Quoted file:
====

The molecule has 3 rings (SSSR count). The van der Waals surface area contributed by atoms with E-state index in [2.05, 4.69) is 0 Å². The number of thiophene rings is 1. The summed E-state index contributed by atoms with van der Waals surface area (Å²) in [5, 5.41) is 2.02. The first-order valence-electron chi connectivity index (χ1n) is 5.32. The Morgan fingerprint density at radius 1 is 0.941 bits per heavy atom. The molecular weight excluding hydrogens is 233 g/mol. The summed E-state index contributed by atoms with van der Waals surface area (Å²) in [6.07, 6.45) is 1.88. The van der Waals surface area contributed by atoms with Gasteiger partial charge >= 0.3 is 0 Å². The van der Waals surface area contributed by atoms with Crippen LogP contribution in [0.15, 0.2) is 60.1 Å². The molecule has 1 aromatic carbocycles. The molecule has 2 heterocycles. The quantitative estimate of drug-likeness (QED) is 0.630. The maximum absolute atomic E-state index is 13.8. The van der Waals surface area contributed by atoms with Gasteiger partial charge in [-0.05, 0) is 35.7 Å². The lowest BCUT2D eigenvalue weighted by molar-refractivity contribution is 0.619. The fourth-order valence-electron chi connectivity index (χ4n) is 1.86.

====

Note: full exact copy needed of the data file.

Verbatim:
The molecule has 3 rings (SSSR count). The van der Waals surface area contributed by atoms with E-state index in [2.05, 4.69) is 0 Å². The number of thiophene rings is 1. The summed E-state index contributed by atoms with van der Waals surface area (Å²) in [5, 5.41) is 2.02. The first-order valence-electron chi connectivity index (χ1n) is 5.32. The Morgan fingerprint density at radius 1 is 0.941 bits per heavy atom. The molecular weight excluding hydrogens is 233 g/mol. The summed E-state index contributed by atoms with van der Waals surface area (Å²) in [6.07, 6.45) is 1.88. The van der Waals surface area contributed by atoms with Gasteiger partial charge >= 0.3 is 0 Å². The van der Waals surface area contributed by atoms with Crippen LogP contribution in [0.15, 0.2) is 60.1 Å². The molecule has 1 aromatic carbocycles. The molecule has 2 heterocycles. The quantitative estimate of drug-likeness (QED) is 0.630. The maximum absolute atomic E-state index is 13.8. The van der Waals surface area contributed by atoms with Gasteiger partial charge in [-0.05, 0) is 35.7 Å². The lowest BCUT2D eigenvalue weighted by molar-refractivity contribution is 0.619. The fourth-order valence-electron chi connectivity index (χ4n) is 1.86.